Investigating Misleading Ads: What Are They and Why You Should Avoid Them

Online marketing has become a key part of any successful business, regardless of its size or industry. An effective digital advertising campaign can propel your venture off the ground and present it as a solution to your audience.

That being said, one of the biggest issues the marketing industry has faced since its early days has been misleading ads.

In this article, we’ll discuss the modern definition of misleading ads in digital advertising, go over the most common types, and examine the negative effects they can have on your brand. We also recommend you to check our Advertising Policy.

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Misleading ad: imitation of browser operations

What are Misleading Ads?

Simply put, misleading ads portray inaccurate and deceptive information in order to get users to carry out an action. These ads use different forms of dishonest tactics such as false claims or statements, inaccurate affiliations, or fictitious company information, just to name a few.

Even though some deception tactics are as old as marketing itself, digital misleading ads took the center stage back in 2016. Google announced they removed 1.7  billion ads in one single year due to some form of misleading content or illegal practices.

Since then, minor and major ads networks and publishing platforms have started cracking down on deceptive content as well. However, as efforts to eradicate misleading ads increase, there are new types being developed at the same time.

Types of Misleading Ads

Misleading ads come in a huge array of shapes, sizes, and formats, just like regular pieces of advertisement. However, these are often categorized based on the tactics being used, with different types seldom emerging.

As mentioned before, all responsible ads networks and publishers should monitor and eliminate misleading content in order to protect consumers. For example, at PropellerAds, we don’t allow the use of any type of misleading advertisement.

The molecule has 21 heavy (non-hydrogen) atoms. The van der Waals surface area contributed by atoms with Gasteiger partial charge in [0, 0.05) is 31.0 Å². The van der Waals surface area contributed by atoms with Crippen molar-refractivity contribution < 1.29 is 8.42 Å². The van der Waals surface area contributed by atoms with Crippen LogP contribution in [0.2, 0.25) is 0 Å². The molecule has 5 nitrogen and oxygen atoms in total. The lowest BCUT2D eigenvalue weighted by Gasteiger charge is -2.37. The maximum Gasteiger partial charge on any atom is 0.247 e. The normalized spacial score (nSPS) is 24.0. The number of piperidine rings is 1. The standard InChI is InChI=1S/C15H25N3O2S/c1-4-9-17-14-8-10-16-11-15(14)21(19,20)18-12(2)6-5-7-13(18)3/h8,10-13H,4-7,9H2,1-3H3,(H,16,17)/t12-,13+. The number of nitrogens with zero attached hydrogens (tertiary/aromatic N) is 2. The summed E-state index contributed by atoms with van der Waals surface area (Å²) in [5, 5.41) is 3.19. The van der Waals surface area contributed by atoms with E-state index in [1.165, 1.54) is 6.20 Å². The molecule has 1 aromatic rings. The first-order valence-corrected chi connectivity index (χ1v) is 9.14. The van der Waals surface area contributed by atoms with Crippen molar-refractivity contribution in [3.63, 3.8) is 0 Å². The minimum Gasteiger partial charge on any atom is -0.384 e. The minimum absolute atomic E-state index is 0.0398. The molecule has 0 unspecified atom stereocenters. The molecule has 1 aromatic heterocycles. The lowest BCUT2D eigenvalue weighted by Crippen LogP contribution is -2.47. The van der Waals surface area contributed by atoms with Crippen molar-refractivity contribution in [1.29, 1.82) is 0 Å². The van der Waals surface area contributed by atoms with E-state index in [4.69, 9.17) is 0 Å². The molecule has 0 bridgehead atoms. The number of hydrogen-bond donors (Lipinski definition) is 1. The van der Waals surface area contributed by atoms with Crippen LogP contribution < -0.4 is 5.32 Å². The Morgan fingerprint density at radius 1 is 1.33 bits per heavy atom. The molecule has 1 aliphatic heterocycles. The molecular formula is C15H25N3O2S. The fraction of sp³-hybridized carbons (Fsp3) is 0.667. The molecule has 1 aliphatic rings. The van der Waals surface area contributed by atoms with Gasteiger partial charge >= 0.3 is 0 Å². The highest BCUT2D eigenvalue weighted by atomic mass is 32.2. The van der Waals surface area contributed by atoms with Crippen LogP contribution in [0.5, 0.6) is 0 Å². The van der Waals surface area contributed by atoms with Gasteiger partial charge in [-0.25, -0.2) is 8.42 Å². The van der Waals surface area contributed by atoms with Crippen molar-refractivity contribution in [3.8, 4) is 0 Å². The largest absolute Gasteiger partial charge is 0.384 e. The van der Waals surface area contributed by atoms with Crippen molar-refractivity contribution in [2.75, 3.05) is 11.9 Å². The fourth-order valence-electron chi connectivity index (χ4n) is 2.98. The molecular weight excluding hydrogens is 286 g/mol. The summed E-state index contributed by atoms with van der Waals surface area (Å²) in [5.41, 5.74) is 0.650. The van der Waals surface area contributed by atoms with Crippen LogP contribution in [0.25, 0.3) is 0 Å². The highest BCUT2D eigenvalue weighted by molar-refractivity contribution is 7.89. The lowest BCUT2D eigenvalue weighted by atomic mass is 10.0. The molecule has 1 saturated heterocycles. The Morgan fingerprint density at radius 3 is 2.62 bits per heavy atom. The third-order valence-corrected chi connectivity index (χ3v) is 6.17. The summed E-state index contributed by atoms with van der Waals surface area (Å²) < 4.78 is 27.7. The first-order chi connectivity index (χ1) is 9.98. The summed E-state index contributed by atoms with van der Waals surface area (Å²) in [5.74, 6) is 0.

This includes, but it’s not limited to:

Scare Tactics

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Scare tactics rely on manipulation in order to encourage a certain response or behavior from users. They often employ alarming claims, statistics, and notifications that tell you about a problem and propose a fast solution. These ads usually say something along these lines:

“Your phone is unsafe”

“Your personal data could be stolen”

“Your phone/browser is not protected”

Illegal Use of Popular Brands

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Unless a company is working directly with as a distributor or partner, it can’t use any other brand’s logo or branding as their own. At the same time, using fake or non-existent branding, logo, or company name is also considered misleading.

Fictitious Bonuses and Sweepstakes

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Promotions are a reliable marketing strategy, but launching fictitious sweepstakes, bonuses, and giveaways is extremely unethical and misleading. The most common misleading ads that use fake bonuses and sweepstakes tend to offer new gadgets like the latest iPhone, although some may offer cash or other incentives.

Imitating Popular Website Interfaces

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A savvy designer can make an ad look like a popular website in order to entice users to click on it, which constitutes a misleading ad.

Mimic Browser Operation

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Similarly to ads that imitate popular website interfaces, some may look like part of your browser’s operation. These ads usually contain buttons that say “continue” or “close” without actually serving those purposes.